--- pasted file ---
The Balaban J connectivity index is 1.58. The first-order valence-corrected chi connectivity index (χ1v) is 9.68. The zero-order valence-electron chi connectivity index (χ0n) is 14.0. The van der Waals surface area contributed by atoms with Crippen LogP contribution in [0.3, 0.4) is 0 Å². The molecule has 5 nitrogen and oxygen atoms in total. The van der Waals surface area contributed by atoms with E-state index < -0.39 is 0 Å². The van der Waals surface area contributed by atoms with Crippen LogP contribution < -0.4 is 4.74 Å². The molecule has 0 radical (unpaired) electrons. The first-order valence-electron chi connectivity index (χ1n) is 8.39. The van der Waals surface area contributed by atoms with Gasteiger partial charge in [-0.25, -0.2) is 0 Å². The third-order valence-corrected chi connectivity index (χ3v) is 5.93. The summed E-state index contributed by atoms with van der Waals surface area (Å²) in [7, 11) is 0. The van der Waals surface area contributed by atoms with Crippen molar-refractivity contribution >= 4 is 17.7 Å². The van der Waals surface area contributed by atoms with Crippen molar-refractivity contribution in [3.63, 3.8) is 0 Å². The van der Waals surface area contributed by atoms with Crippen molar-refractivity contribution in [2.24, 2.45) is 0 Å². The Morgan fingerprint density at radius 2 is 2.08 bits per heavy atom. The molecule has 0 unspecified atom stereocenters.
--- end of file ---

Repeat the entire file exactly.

The Balaban J connectivity index is 1.58. The first-order valence-corrected chi connectivity index (χ1v) is 9.68. The zero-order valence-electron chi connectivity index (χ0n) is 14.0. The van der Waals surface area contributed by atoms with Crippen LogP contribution in [0.3, 0.4) is 0 Å². The molecule has 5 nitrogen and oxygen atoms in total. The van der Waals surface area contributed by atoms with E-state index < -0.39 is 0 Å². The van der Waals surface area contributed by atoms with Crippen LogP contribution < -0.4 is 4.74 Å². The molecule has 0 radical (unpaired) electrons. The first-order valence-electron chi connectivity index (χ1n) is 8.39. The van der Waals surface area contributed by atoms with Gasteiger partial charge in [-0.25, -0.2) is 0 Å². The third-order valence-corrected chi connectivity index (χ3v) is 5.93. The summed E-state index contributed by atoms with van der Waals surface area (Å²) in [7, 11) is 0. The van der Waals surface area contributed by atoms with Crippen molar-refractivity contribution >= 4 is 17.7 Å². The van der Waals surface area contributed by atoms with Crippen molar-refractivity contribution in [3.63, 3.8) is 0 Å². The van der Waals surface area contributed by atoms with Crippen molar-refractivity contribution in [2.24, 2.45) is 0 Å². The Morgan fingerprint density at radius 2 is 2.08 bits per heavy atom. The molecule has 0 unspecified atom stereocenters.